Day Out of Days | 2015 Los Angeles Film Festival Review
Days Go By: Cassavetes Returns with Industry Commentary
It’s a tale as old as cinema itself, the dismissive and apathetic attitude towards ageing women in a youth obsessed, commodified film industry. And yet, director Zoe Cassavetes manages to make her own worthwhile entry with Day Out of Days, a project conceived, developed, and co-written with lead actress Alexia Landeau. As impossibly difficult as the landscape is for an actress, the female director suffers comparable obstacles in sustaining a lucrative filmmaking career, and it’s been eight years since Cassavetes made her stunningly eloquent debut with 2007’s Broken English, a film featuring Parker Posey in a career best turn. Whatever the cause of the hiatus (though she’s turned out several short films in the interim), this sophomore feature is a more than welcome return from a director with a particular knack for capturing characters at a difficult crossroads. A generous love letter to its lead actress, Cassavetes turns potentially draining, cynical truths into a warm character study.
Doing publicity on her new movie Wild Sunset, thirty year old actress Mia Roarke (Alexia Landeau) discusses her celebrity status and high profile marriage to actor Liam (Alessandro Nivola). She projects her life ten years into the future, a point in time we succinctly skip to. Mia’s career has floundered significantly since her earlier success, with Liam about to marry another high profile actress. Struggling to remain relevant, Mia finds herself subjected to degrading measures, with her hopeless agent Anabel (Brooke Smith) sending her to thankless auditions for provocative European art-house projects every major actress has already passed on, or through the grueling casting process for ‘kooky’ bit parts on television series. As more and more chances for a major come back slip away, Mia finds herself hungering for the past that seemed so perfect, but finds it impossible to reclaim what she once had.
As an assessment of Hollywood’s treatment not only towards women but cinema itself, Day Out of Days succeeds in underscoring the point that it’s a wonder anything genuine gets produced at all in a world full of double crossings, backstabbing, and frustratingly petty behavior. David Cronenberg gave us a similar, albeit ridiculously hysterical portrait of this in Maps to the Stars (2014), featuring a similar projection concerning a forgotten actress desperate for a comeback. But Cassavetes sidesteps easy confrontation for her own offbeat tune, and it’s impossible not to recall her cinematic lineage, and compare this to something like John Cassavetes’ Opening Night (1977), at least superficially. But Mia’s trajectory and eventual epiphany harken back to a more vintage era of aging women. She quotes famous lines from Davis and Bacall in the bathroom mirror, and her struggles aren’t dissimilar from women in films like All About Eve (1950) or even The Star (1952).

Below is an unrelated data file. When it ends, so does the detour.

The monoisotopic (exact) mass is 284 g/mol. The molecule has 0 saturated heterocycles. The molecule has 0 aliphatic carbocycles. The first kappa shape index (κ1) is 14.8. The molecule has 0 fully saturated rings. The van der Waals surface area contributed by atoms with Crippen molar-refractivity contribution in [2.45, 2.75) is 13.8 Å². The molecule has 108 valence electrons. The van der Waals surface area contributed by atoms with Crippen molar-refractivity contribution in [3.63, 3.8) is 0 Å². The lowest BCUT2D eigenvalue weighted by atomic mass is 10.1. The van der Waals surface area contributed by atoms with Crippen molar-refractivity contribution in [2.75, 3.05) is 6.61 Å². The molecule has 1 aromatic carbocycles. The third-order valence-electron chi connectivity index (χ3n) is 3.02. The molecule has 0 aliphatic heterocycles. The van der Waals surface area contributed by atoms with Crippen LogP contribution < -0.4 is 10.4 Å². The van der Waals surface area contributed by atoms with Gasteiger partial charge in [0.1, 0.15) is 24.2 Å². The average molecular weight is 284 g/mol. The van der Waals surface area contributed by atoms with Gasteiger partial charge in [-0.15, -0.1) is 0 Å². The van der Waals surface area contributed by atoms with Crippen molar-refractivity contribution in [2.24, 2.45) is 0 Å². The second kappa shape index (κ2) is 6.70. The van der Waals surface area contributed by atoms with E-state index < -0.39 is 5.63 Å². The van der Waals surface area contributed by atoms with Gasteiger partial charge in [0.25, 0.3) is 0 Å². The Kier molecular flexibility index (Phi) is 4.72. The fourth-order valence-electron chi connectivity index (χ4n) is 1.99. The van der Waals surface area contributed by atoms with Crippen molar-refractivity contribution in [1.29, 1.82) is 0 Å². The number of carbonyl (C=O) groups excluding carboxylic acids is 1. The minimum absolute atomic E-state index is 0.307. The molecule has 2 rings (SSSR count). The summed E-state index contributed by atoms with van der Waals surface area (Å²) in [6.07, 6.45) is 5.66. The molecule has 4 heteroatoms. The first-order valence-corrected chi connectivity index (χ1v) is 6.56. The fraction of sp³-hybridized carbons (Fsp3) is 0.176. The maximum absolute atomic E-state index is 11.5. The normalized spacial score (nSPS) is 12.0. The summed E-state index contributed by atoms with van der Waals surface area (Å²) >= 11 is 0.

As Mia, Alexia Landeau is pitch perfect, warmly empathetic in her struggle to navigate an uncomfortable amount of degradation, and from nearly every conceivable angle. Other women are as viciously unappealing as men here, with casting directors and agents (an absolutely wonderful Brooke Smith) sometimes outshining their male counterparts in the misogyny department. Eddie Izzard appears with a smarmy Germanic lilt for a coke-fueled nightmare of a casting audition at the appropriately placed Chateau Marmont, and a handful of other notables briefly figure throughout the landscape, like Alessandro Nivola as the high profile ex, Vincent Kartheiser as an asshole film director, Cheyenne Jackson as her Botox boasting buddy, and an intriguing Melanie Griffith as her pill-popping, co-dependent mother.
Landeau, perhaps best known for her stint as Julie Delpy’s sister in 2 Days in Paris and 2 Days in New York (which she also co-wrote), as well as a role in Xan Cassavetes’ Kiss of the Damned, is a discovery here. Assisted by an excellent score from Scratch Massive (they also appeared on Broken English), Cassavetes turns the seedy ambience of Hollywood’s neon glow into a collection of visually hypnotic vignettes.
Much like the protagonist of Broken English, Mia is a woman who has outgrown the trappings of a manufactured paradigm she no longer fits into. Tired of fixating on the lost opportunities to obtain the career she so greatly desires, her epiphany for reinvention instead results in something better—enjoying those moments and chances appearing when one least expects them. Intelligently written, Cassavetes and Landeau have concocted a critique of the film industry feeling regrettably concise. But it’s not been made without a glow of affectionate compassion and a love for those beautiful bits of celluloid stitched together from the passionate sweat of their makers.
Reviewed on June 14 at the 2015 Los Angeles Film Festival. LA Muse – 93 Mins.